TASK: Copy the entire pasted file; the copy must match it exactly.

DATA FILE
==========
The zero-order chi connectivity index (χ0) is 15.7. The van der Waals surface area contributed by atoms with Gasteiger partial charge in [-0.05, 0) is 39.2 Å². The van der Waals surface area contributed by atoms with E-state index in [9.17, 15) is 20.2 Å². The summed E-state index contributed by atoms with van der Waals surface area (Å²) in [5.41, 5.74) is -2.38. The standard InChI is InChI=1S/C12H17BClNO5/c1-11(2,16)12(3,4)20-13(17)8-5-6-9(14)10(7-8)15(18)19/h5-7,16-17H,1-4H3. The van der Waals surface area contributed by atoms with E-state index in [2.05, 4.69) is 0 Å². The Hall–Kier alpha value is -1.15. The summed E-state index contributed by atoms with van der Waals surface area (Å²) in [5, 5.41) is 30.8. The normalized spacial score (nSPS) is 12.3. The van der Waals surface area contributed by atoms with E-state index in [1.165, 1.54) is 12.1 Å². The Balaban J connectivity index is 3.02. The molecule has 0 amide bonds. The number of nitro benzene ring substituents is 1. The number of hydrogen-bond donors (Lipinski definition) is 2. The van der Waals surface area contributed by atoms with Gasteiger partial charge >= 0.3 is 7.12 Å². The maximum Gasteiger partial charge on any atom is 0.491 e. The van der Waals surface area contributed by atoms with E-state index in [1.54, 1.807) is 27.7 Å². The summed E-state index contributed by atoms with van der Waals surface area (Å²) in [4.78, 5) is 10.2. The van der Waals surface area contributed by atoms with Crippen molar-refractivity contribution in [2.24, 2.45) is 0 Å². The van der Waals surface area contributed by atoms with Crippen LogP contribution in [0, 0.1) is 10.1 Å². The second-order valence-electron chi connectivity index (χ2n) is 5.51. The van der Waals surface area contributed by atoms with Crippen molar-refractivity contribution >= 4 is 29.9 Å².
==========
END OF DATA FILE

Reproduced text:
The zero-order chi connectivity index (χ0) is 15.7. The van der Waals surface area contributed by atoms with Gasteiger partial charge in [-0.05, 0) is 39.2 Å². The van der Waals surface area contributed by atoms with E-state index in [9.17, 15) is 20.2 Å². The summed E-state index contributed by atoms with van der Waals surface area (Å²) in [5.41, 5.74) is -2.38. The standard InChI is InChI=1S/C12H17BClNO5/c1-11(2,16)12(3,4)20-13(17)8-5-6-9(14)10(7-8)15(18)19/h5-7,16-17H,1-4H3. The van der Waals surface area contributed by atoms with E-state index in [2.05, 4.69) is 0 Å². The Hall–Kier alpha value is -1.15. The summed E-state index contributed by atoms with van der Waals surface area (Å²) in [5, 5.41) is 30.8. The normalized spacial score (nSPS) is 12.3. The van der Waals surface area contributed by atoms with E-state index in [1.165, 1.54) is 12.1 Å². The Balaban J connectivity index is 3.02. The molecule has 0 amide bonds. The number of nitro benzene ring substituents is 1. The number of hydrogen-bond donors (Lipinski definition) is 2. The van der Waals surface area contributed by atoms with Gasteiger partial charge >= 0.3 is 7.12 Å². The maximum Gasteiger partial charge on any atom is 0.491 e. The van der Waals surface area contributed by atoms with E-state index in [1.54, 1.807) is 27.7 Å². The summed E-state index contributed by atoms with van der Waals surface area (Å²) in [4.78, 5) is 10.2. The van der Waals surface area contributed by atoms with Crippen molar-refractivity contribution in [2.24, 2.45) is 0 Å². The van der Waals surface area contributed by atoms with Crippen LogP contribution in [0, 0.1) is 10.1 Å². The second-order valence-electron chi connectivity index (χ2n) is 5.51. The van der Waals surface area contributed by atoms with Crippen molar-refractivity contribution >= 4 is 29.9 Å².